Curious how the film industry has got into the healthy habit of providing us with brand new films on DVD at a fiver a throw in our local supermarkets but how - at the same time - it's suddenly both jacking up the price of the big-screen experience and degrading its essence.
My wife, daughter and I went to a nearby cinema last night to watch Disney's "A Christmas Carol" in 3D. The film is brilliant - one of those long-burners which builds tension through a traditional Hollywood wait-and-see approach to screencraft. Definitely not Indiana Jones - and quite the better for it.
The evening was, however, marred by a couple of details which other cinema-goers might not have cared about but did affect my enjoyment. We ended up paying around £27 for the experience, about 50 percent more than I expected to pay - given that at our normal cinema you can get a family ticket for four for around £20. Discounting the premium you might expect for a 3D film, the difference still made my wallet creak. On top of which was the cost of my daughter's M&Ms, which ran to the price of a recently released DVD. Bring your own? This cinema (though not on this occasion) habitually demands that my wife open the contents of her handbag. The last time this happened, we felt assaulted - abused almost. It doesn't, however, encourage you to bring your own. Probably the real reason why they do it - though they will say it's to stop people bringing in cameras and pirating the films.
And this was something else that contrasted sharply with my childhood experiences of cinema-going. There was an innocence about the adventure which no longer exists. Now, CCTV and night vision sensors are trained on the audiences as anti-piracy measures and the organisation FACT reserve the right to treat everyone as a potential criminal.
This is not right.
Some cinemas are worse than others. Our local cinema, CineWorld, is far more respectful of its customers than the subject of this post.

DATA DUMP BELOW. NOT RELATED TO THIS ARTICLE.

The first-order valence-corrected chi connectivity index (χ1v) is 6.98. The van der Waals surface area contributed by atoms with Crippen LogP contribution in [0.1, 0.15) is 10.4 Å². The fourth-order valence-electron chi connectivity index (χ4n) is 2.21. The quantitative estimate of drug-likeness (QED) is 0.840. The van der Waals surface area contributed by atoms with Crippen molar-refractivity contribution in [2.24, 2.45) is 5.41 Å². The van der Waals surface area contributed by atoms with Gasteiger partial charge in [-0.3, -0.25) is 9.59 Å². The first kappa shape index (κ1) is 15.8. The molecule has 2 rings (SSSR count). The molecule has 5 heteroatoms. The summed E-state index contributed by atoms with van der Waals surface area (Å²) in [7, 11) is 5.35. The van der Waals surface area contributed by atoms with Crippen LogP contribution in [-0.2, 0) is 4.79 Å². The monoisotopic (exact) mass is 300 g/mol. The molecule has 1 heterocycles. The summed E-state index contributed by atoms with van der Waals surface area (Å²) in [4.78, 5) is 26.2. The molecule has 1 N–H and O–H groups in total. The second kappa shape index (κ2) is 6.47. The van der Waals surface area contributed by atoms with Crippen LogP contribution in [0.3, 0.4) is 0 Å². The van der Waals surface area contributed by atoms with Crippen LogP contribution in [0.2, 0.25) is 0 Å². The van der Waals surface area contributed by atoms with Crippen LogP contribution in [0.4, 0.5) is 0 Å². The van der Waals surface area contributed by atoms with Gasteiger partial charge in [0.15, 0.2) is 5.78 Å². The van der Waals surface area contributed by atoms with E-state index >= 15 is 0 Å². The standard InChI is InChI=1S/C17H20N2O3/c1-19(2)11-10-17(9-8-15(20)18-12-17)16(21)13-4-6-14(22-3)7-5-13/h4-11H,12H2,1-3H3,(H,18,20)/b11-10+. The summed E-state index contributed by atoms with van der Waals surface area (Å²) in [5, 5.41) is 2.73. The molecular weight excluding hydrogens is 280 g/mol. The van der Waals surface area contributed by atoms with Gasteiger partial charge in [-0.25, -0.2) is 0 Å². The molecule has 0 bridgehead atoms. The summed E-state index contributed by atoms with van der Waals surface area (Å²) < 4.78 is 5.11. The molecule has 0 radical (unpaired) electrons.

We normally go there. Last night, they weren't doing 3D. Next time, and for the reasons I will now explain, we'll pass.
So, OK. Disney is not responsible for how a cinema conducts itself. But after paying a tenner per person, you would expect a seamless and inclusive experience of cinema. Instead, what we got was a degrading differentiation. Apparently, the latest wizard wheeze to get money out of people in a collapsing market is to have what they call VIP seats: the best seats in the house are now made out of a kind of plastic leather and are reserved for those who care to pay even more for the luxury of sitting through thirty minutes of adverts and trailers. Yes. I timed it. Not only are there now two classes of cinema-goers - standard and VIP - but also both have to put up with half an hour of what at best is barely informative and at worst is downright inappropriate. Considering we were waiting to see Disney's "A Christmas Carol", the trailer for "Avatar" was absolutely disgraceful and totally out of keeping with the target audience.
Conclusion? As I said at the beginning, can't fault Disney's film-making genius. Can, however, fault their ability to forge appropriate partnerships with decent cinema chains. Think again, please. By turning what should be a marvellous night out into just another rip-off Saturday, you're turning us away from the greatest collaborative art form of the 20th century - and ensuring it'll remain just that: of the 20th century ...
plenty of pics, lots of pax - and the occasional (vox) pox on all our houses